HR · 2 May 2017

MPs demand end to bogus self-employment and gig economy exploitation

bogus self-employment
The Work and Pensions Committee claimed the idea gig economy workers were self-employed was “a fiction”

Companies like Uber and Deliveroo must end the “bogus self-employment” status of gig economy workers, according to a committee of MPs.

The parliamentary Work and Pensions Committee listened to representatives from Uber, Deliveroo, Amazon and gig economy workers to conclude that government must close existing loopholes to protect drivers and couriers from potential exploitation.

The committee’s report stated the benefits of flexible employment championed by these firms were “a fiction”, and full workplace rights should be guaranteed for those undertaking regular work.

Labour Party MP Frank Field, head of the committee, said the work undertaken by gig economy workers reflected a traditional employer and employee relationship and argued for a default assumption of “worker”.

“This status would be a much fairer reflection of the work they undertake which seems to fall between what most of us would think of as ‘self-employed’ or ‘employed’,” Field told the committee.

Explaining the dual conflict of workplace exploitation and financial benefits of the model to employers, Field claimed companies dependent on gig economy work were “free-riding on the welfare state… while ordinary tax-payers pick up the tab”.

Uber argued against accusations of bogus self-employment and claimed drivers enjoyed the flexible working status.

“The vast majority of drivers who use Uber tell us they want to remain their own boss, as that’s the main reason why they signed up to us in the first place,” a spokesperson told the committee. 

Uber recently announced that long-term drivers could access basic rights such as sick pay and injury cover via a £2 per month scheme with the Association of Independent Professionals & the Self-Employed (IPSE).

Field criticised the move as “just another way of pushing costs onto the workforce”. 

Meanwhile, a statement from Deliveroo put to the committee argued the company had lifted workers out the so-called “hidden economy”, providing security to couriers and ensuring HMRC could guarantee full tax revenue.

“Deliveroo is proud to offer well-paid, flexible work to over 15,000 riders. Our riders on average earn well above the National Living Wage,” the statement said.

The report represents the most thorough investigation yet into gig economy work and put forward a number of recommendations to the Department for Work and Pensions (DWP) to end the exploitation of workers with the maximum benefit to tax revenue.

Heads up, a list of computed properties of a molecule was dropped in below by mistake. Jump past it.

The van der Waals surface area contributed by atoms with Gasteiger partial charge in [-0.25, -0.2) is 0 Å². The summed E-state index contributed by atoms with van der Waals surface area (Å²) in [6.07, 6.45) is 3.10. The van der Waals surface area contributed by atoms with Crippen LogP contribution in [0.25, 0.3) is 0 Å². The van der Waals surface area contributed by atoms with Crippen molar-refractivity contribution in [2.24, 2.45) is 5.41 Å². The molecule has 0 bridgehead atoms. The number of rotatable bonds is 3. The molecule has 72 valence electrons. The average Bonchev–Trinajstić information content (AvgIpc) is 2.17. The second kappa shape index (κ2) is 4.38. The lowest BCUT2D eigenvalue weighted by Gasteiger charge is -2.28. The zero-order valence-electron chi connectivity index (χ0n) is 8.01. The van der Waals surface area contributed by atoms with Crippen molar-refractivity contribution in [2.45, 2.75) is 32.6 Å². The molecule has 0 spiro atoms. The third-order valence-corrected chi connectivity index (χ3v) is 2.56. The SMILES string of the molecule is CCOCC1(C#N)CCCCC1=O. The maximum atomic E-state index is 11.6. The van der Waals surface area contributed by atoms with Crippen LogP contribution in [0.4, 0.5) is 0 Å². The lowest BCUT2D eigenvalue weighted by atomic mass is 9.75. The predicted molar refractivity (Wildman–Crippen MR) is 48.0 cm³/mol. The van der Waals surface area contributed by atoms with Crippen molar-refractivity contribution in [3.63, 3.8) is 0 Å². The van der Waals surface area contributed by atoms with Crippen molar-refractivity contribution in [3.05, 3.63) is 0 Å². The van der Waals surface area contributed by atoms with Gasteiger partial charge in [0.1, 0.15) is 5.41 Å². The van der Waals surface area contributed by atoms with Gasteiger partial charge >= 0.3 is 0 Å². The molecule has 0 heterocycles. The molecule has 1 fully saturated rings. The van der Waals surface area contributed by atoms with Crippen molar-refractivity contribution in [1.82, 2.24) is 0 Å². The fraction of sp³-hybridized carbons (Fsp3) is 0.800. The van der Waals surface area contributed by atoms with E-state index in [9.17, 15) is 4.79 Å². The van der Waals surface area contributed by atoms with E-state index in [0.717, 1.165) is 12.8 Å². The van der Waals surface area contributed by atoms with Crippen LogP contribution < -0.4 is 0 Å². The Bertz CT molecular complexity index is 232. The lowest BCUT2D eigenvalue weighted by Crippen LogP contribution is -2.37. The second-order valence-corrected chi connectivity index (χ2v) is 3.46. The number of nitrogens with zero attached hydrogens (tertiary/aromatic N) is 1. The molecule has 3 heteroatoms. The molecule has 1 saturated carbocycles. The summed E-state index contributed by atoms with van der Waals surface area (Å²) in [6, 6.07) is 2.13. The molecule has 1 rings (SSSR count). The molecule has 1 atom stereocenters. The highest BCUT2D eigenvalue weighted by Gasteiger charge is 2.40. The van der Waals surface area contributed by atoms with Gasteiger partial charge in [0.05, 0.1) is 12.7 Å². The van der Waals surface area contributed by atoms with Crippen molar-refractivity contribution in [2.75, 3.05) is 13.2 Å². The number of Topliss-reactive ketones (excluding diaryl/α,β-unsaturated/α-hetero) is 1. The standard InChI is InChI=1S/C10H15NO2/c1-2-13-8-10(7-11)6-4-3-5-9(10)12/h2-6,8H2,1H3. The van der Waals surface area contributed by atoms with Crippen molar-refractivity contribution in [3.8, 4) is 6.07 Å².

Commissioned by prime minister Theresa May, the Taylor review is expected to form the basis of the government’s strategy on solving the gig economy puzzle.

Shortly after speaking exclusively with Business Advice in February, the review’s author, Matthew Taylor, suggested a third-tier of working status – the dependent contractor – could be the most appropriate solution to bogus self-employment in Britain.

Bogus self-employment – An old phenomenon

In response to the committee’s findings, Crawford Temple, CEO of employment trade body PRISM, said the growth of bogus self-employment had accelerated problems already existing in the UK tax system.

“The gig economy is characterised normally by the use of technology and apps to obtain assignments. This in turn means these companies are capable of scaling up incredibly quickly across wide areas.

“However, in reality very little has changed. The irony is the courts have been having to deal with a lot objections from gig economy workers and the government has been criticised for being slow to act,” he said in a statement.

Temple explained that self-employment depended on sufficient choice and flexibility over working hours.

“Employment status must be governed by the spirit of the relationship, and not be exploited by either side. Any perception of flexibility for the worker must be backed up by a degree of choice over when to work, with no penalties when they don’t. This isn’t happening in the gig economy and wasn’t at mini-cabs firms around the country 30 years ago.”

Read our mini-series covering all aspects of gig economy work

  1. The status of gig economy workers
  2. Looking to the future
  3. An international perspective

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ABOUT THE EXPERT

Simon Caldwell is a reporter for Business Advice. He has a BA in politics and communications from the University of Liverpool, and previously worked as a content editor in the ecommerce industry.

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